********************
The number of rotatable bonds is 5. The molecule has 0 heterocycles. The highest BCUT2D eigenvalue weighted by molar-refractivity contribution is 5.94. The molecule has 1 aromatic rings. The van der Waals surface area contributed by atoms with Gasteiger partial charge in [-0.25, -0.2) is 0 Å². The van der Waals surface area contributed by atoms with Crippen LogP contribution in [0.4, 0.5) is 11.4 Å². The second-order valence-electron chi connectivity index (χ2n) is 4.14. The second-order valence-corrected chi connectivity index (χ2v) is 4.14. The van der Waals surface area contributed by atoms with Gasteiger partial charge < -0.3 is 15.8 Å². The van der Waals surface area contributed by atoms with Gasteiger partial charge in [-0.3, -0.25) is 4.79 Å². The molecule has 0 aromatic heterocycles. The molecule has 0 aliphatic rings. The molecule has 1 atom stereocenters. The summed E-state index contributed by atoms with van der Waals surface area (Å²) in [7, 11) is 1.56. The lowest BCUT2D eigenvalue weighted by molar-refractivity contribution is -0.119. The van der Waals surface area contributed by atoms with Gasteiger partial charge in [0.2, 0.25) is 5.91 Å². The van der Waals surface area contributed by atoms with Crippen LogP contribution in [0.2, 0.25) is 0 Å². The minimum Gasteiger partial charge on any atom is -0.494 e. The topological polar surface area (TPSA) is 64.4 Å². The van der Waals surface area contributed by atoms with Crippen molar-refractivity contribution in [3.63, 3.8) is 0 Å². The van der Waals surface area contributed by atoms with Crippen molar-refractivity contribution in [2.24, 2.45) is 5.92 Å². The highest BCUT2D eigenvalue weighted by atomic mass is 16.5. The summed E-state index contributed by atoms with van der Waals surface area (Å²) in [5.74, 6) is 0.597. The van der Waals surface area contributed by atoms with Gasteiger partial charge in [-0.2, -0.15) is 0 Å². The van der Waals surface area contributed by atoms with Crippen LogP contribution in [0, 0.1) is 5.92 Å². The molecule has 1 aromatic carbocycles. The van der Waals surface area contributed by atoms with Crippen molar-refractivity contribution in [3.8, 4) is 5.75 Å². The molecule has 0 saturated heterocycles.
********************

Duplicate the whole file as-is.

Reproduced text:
The number of rotatable bonds is 5. The molecule has 0 heterocycles. The highest BCUT2D eigenvalue weighted by molar-refractivity contribution is 5.94. The molecule has 1 aromatic rings. The van der Waals surface area contributed by atoms with Gasteiger partial charge in [-0.25, -0.2) is 0 Å². The van der Waals surface area contributed by atoms with Crippen LogP contribution in [0.4, 0.5) is 11.4 Å². The second-order valence-electron chi connectivity index (χ2n) is 4.14. The second-order valence-corrected chi connectivity index (χ2v) is 4.14. The van der Waals surface area contributed by atoms with Gasteiger partial charge < -0.3 is 15.8 Å². The van der Waals surface area contributed by atoms with Gasteiger partial charge in [-0.3, -0.25) is 4.79 Å². The molecule has 0 aromatic heterocycles. The molecule has 0 aliphatic rings. The molecule has 1 atom stereocenters. The summed E-state index contributed by atoms with van der Waals surface area (Å²) in [7, 11) is 1.56. The lowest BCUT2D eigenvalue weighted by molar-refractivity contribution is -0.119. The van der Waals surface area contributed by atoms with Gasteiger partial charge in [0.2, 0.25) is 5.91 Å². The van der Waals surface area contributed by atoms with Crippen LogP contribution in [0.2, 0.25) is 0 Å². The minimum Gasteiger partial charge on any atom is -0.494 e. The topological polar surface area (TPSA) is 64.4 Å². The van der Waals surface area contributed by atoms with Crippen molar-refractivity contribution in [3.63, 3.8) is 0 Å². The van der Waals surface area contributed by atoms with Crippen molar-refractivity contribution in [2.24, 2.45) is 5.92 Å². The highest BCUT2D eigenvalue weighted by atomic mass is 16.5. The summed E-state index contributed by atoms with van der Waals surface area (Å²) in [5.74, 6) is 0.597. The van der Waals surface area contributed by atoms with Gasteiger partial charge in [-0.2, -0.15) is 0 Å². The van der Waals surface area contributed by atoms with Crippen LogP contribution in [0, 0.1) is 5.92 Å². The molecule has 1 aromatic carbocycles. The van der Waals surface area contributed by atoms with Crippen molar-refractivity contribution in [3.8, 4) is 5.75 Å². The molecule has 0 saturated heterocycles.